Immunocontraception in Wild Horses: One Inoculation Provides Two Years of Infertility

Authors

  • JOHN W. TURNER JR.,

    Corresponding author
    1. Department of Physiology & Pharmacology, University of Toledo College of Medicine, 3035 Arlington Avenue, Toledo, OH 43614, USA
      E-mail: jturner@meduohio.edu
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  • IRWIN K. M. LIU,

    1. Department of Population, Health & Reproduction, School of Veterinary Medicine, 1114 Tupper Hall, Medical Science Building 1-A, University Of California, Davis, Davis, CA 95616, USA
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  • DOUGLAS R. FLANAGAN,

    1. Department of Pharmacy, University of Iowa, College of Pharmacy, 115 S. Grand Avenue, Iowa City, IA 52242, USA
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  • ALLEN T. RUTBERG,

    1. Center for Animals & Public Policy, Tufts University School of Veterinary Medicine, 200 Westboro Road, North Grafton, MA01536, USA
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  • JAY F. KIRKPATRICK

    1. Science & Conservation Center, 2100 S. Shiloh Road, Billings, MT 59106, USA
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E-mail: jturner@meduohio.edu

Abstract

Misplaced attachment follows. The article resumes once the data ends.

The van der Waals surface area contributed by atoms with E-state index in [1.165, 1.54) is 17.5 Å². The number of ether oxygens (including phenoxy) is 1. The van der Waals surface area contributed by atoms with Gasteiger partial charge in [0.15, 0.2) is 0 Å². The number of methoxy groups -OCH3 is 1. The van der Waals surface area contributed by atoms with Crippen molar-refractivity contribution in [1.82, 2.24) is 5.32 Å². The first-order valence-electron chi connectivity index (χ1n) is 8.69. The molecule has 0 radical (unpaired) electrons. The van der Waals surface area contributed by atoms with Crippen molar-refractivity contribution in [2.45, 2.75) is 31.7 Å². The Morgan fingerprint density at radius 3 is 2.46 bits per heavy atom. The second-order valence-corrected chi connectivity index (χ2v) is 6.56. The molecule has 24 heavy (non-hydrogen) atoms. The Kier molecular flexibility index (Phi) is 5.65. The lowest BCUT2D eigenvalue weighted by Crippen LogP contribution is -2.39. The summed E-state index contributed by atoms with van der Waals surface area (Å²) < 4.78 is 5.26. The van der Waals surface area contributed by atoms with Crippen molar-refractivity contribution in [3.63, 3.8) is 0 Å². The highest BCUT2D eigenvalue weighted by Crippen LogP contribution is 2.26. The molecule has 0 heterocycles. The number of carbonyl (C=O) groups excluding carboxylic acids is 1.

ABSTRACT ABSTRACT Previous studies reported one year of contraception associated with a 1-injection porcine zona pellucida (PZP) vaccine. We have subsequently determined contraceptive effectiveness of a presumptive 1-injection, 2-year-duration PZP vaccine in free-roaming wild horses (Equus caballus) in Nevada, USA. In January 2000, we captured, freeze-branded, treated, and subsequently released 96 adult females that received 1) a primary dose of vaccine emulsion consisting of aqueous PZP and Freund's Complete Adjuvant, and 2) booster doses of PZP and adjuvant in controlled-release polymer pellets. We determined PZP release characteristics of pellets in vitro, prior to field use. We determined reproductive success in treated and untreated females through October 2004 via measurement of estrone sulfate and progesterone metabolites in fresh feces collected from the ground and by twice-annual foal counts. Among treated females, annual reproductive success from 2001 though 2004 sequentially was 5.9%, 14.0%, 32.0%, and 47.5%. Untreated females showed average reproductive success of 53.8 ± 1.3% across this period. This study revealed that: 1) PZP acted as an effective contraceptive for 2 years posttreatment; 2) some residual contraceptive effect remained in year 3; and 3) fertility returned to control levels by year 4 posttreatment. It appears that controlled-release technology can replace both the second(1-month) and annual booster injection of PZP vaccine, thereby decreasing cost and increasing efficiency of use of this vaccine in wild horse management.

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